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Jackson County Health & Human Services
140 S. Holly Street • Medford, Oregon 97501

August 20, 2019
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News & Information
2 August 2019

Watch for Rising and Falling Smoke Levels in Jackson County

Watch for Rising and Falling Smoke Levels in Jackson County

Jackson County public health officials are offering information about steps residents can take to avoid illness from wildfire smoke inhalation.

Wildfire Smoke from Milepost 97 Fire has been impacting air quality in Jackson County.  Smoke levels can rise and fall depending on weather factors, including wind direction, so people need to be observant of the air quality during wildfire season.

Persons with pre-existing health conditions such as asthma or other chronic respiratory conditions and cardiovascular disease, people older than 65 years of age, infants and children, pregnant women, and smokers are particularly sensitive to wildfire smoke.

 

To decide if the air quality is healthy for you to be in, complete steps 1 and 2.

Step 1:

Check DEQ’s Air Quality Index to see real-time air monitoring data from monitors placed around Oregon https://oraqi.deq.state.or.us/home/map.   You can download the app by searching OregonAir. Keep in mind that monitoring locations are limited, pollution levels may be higher in some areas, and wildfire smoke levels can rise and fall rapidly. So you will want to also complete step 2.

Step 2:

Conduct a visual assessment: People can conduct a visual assessment of nearby smoke to quickly get a sense of air quality levels by using the 5-3-1 index.  Residents will want to determine the limit of their visual range by looking for distant targets or familiar landmarks, such as mountains, buildings, and hills at a known distance.  The visual range is that point at which these targets are no longer visible.  Once a distance has been determined, follow the guidance below:

If under 5 miles: The air quality is unhealthy for young children, adults over age 65, pregnant women, and people with heart and/or lung disease, asthma or other respiratory illness. These people should minimize outdoor activity.

If under 3 miles: The air quality is unhealthy for everyone. Young children, adults over age 65, pregnant women, and people with heart and/or lung disease, asthma or other respiratory illness should avoid all outdoor activities.

If under 1 mile: The air quality is very unhealthy, and in some cases may be hazardous. Everyone should avoid all outdoor activities.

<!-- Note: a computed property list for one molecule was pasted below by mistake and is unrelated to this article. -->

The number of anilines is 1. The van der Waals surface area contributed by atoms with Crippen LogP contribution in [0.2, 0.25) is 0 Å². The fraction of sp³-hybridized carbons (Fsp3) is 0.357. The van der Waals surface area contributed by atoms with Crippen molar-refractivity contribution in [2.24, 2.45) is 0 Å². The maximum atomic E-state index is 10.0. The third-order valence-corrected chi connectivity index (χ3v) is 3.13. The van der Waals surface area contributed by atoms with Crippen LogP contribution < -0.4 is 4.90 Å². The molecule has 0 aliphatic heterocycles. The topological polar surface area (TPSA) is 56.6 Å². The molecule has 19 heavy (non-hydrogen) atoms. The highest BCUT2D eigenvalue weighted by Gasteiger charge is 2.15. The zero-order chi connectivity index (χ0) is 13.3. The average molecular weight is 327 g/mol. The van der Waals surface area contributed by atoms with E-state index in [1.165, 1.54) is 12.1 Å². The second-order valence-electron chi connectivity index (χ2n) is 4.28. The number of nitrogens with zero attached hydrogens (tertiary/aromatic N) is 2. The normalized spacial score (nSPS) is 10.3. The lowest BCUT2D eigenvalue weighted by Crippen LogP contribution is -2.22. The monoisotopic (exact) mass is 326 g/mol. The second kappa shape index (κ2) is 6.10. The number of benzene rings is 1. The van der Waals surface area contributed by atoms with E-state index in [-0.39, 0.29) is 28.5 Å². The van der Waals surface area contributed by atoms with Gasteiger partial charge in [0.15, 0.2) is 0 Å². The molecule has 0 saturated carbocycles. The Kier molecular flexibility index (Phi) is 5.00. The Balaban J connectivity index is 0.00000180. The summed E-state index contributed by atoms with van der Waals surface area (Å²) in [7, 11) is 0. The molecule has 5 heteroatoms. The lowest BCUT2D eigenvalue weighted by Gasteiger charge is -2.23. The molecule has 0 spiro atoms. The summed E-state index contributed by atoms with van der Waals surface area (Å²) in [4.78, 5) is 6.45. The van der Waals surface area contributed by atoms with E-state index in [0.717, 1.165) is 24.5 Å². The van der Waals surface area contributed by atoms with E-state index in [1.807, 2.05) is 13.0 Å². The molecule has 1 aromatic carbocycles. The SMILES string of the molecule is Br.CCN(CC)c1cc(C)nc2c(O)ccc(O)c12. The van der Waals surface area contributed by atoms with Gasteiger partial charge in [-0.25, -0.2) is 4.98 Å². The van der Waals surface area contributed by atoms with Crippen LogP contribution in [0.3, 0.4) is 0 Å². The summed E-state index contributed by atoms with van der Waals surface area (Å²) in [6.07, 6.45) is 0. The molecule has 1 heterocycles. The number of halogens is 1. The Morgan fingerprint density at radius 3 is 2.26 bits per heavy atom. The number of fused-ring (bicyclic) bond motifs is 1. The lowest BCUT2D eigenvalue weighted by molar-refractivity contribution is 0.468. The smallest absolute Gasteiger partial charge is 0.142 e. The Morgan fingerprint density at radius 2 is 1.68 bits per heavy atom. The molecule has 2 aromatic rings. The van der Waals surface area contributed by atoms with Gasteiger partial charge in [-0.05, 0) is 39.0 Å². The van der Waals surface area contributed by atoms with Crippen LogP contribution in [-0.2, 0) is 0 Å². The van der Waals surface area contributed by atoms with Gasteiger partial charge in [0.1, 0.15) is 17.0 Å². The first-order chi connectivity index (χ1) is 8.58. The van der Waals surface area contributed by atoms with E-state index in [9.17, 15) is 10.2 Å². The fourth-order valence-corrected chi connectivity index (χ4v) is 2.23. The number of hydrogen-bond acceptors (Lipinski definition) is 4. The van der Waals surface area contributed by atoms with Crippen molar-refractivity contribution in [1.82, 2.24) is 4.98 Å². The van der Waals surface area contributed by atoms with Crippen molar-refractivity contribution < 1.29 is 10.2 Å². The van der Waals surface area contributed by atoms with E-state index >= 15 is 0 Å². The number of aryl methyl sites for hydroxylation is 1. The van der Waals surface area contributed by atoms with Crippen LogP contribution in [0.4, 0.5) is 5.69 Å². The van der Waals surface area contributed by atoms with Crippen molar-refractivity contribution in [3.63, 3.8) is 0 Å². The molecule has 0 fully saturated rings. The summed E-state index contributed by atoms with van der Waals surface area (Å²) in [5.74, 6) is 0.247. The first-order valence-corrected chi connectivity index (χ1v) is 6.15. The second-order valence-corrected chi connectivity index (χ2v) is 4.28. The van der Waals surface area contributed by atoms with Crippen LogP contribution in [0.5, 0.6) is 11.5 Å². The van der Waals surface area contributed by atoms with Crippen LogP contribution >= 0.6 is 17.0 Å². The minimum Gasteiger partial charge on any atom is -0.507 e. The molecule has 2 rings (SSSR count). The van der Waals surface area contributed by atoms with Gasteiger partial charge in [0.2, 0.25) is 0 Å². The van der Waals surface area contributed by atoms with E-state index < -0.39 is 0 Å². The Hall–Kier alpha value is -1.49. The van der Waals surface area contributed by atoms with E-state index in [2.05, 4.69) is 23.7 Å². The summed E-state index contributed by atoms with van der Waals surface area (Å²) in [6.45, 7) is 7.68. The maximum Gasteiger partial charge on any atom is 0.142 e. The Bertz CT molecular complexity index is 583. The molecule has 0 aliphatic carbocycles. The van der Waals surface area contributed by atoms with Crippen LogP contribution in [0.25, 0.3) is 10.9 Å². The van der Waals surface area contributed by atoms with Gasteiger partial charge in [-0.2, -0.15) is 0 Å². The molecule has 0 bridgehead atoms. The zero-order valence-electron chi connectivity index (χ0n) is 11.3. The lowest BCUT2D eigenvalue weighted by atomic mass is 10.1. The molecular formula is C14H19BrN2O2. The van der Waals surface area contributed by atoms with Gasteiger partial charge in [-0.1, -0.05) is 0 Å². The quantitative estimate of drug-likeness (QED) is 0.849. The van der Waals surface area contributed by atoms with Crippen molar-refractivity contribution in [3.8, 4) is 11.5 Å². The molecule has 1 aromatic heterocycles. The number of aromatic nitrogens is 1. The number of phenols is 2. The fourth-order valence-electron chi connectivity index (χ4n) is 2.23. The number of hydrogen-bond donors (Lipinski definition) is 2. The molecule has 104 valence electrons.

If visibility is well over five miles, the air quality is generally good. No matter how far you can see, if someone feels that they have health effects from the wildfire smoke exposure, they should take extra care to stay inside or get to an area with better air quality.  They should also see their doctor or health professional as needed.

Take the following precautions to avoid breathing problems or other symptoms from smoke:

  • Be aware of smoke concentrations in your area and avoid the places with the highest concentrations.
  • Avoid strenuous outdoor activity in smoky conditions.
  • Stay indoors with doors and windows closed. This reduces exposure to particulate matter in the air.
  • Use air conditioning to keep your home cool if it becomes too warm.
  • Other sources of particles within the home should be reduced or eliminated: smoking, using gas, wood‐burning stoves or furnaces, aerosol sprays, frying or broiling meat, burning candles or incense, vacuuming.
  • High-efficiency particulate air (HEPA) filters and Electro-static precipitator (ESP) filters can help provide protection.  The HEPA filters trap or remove harmful particles in the air.
  • When riding in a car, keep the windows and vents closed; turn the air conditioning on to recirculate.
  • Drink lots of water - staying hydrated can keep your airways moist, which will help reduce symptoms of respiratory irritation such as scratchy throat, running nose and coughing.
  • People exposed to smoky conditions and who suffer from asthma or other respiratory problems should follow their breathing management plans or contact their healthcare providers.

If you must be outdoors when air quality is poor, wearing a special mask called a “particulate respirator” can also help protect your lungs from wildfire smoke. You will want to choose a mask called a “particulate respirator” that has the word “NIOSH” and either “N95” or “P100” printed on it. Masks that are not NIOSH-certified may not offer protection from small particulate matter, even if properly worn.

Most people will find it difficult to use the particulate respirators general use. These types of masks require fit-testing in an occupational setting. It is important to make sure the respirator fits properly, and that air does not leak around the sides. It is impossible to get a good seal on individuals with facial hair. If it does not fit properly, the respirator will not provide full protection and may offer the wearer a false sense of protection. Ashland Smoke Wise has information on how to properly wear an N95 or P100 particulate respirator. These masks are not designed to fit young children.

Particulate respirators can make the work of breathing more difficult and can lead to increased breathing rate and heart rate. They can also contribute to heat stress.  Because of this, particulate respirators use by those with heart and respiratory diseases should only be done under a doctor’s supervision. Even healthy adults may find that the increased effort required for breathing makes it uncomfortable to wear a respirator for more than short periods.

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